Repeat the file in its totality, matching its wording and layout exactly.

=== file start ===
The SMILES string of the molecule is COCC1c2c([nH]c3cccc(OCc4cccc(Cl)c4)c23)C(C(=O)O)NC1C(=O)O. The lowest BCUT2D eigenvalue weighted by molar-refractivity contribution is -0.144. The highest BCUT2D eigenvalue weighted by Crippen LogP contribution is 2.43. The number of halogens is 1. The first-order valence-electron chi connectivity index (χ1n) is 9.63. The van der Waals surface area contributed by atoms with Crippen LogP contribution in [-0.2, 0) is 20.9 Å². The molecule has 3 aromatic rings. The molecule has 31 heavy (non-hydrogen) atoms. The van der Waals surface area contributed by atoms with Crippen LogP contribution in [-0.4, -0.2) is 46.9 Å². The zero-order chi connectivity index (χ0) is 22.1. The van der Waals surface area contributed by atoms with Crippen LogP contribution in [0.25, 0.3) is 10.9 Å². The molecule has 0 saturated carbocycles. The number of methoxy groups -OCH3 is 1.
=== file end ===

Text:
The SMILES string of the molecule is COCC1c2c([nH]c3cccc(OCc4cccc(Cl)c4)c23)C(C(=O)O)NC1C(=O)O. The lowest BCUT2D eigenvalue weighted by molar-refractivity contribution is -0.144. The highest BCUT2D eigenvalue weighted by Crippen LogP contribution is 2.43. The number of halogens is 1. The first-order valence-electron chi connectivity index (χ1n) is 9.63. The van der Waals surface area contributed by atoms with Crippen LogP contribution in [-0.2, 0) is 20.9 Å². The molecule has 3 aromatic rings. The molecule has 31 heavy (non-hydrogen) atoms. The van der Waals surface area contributed by atoms with Crippen LogP contribution in [-0.4, -0.2) is 46.9 Å². The zero-order chi connectivity index (χ0) is 22.1. The van der Waals surface area contributed by atoms with Crippen LogP contribution in [0.25, 0.3) is 10.9 Å². The molecule has 0 saturated carbocycles. The number of methoxy groups -OCH3 is 1.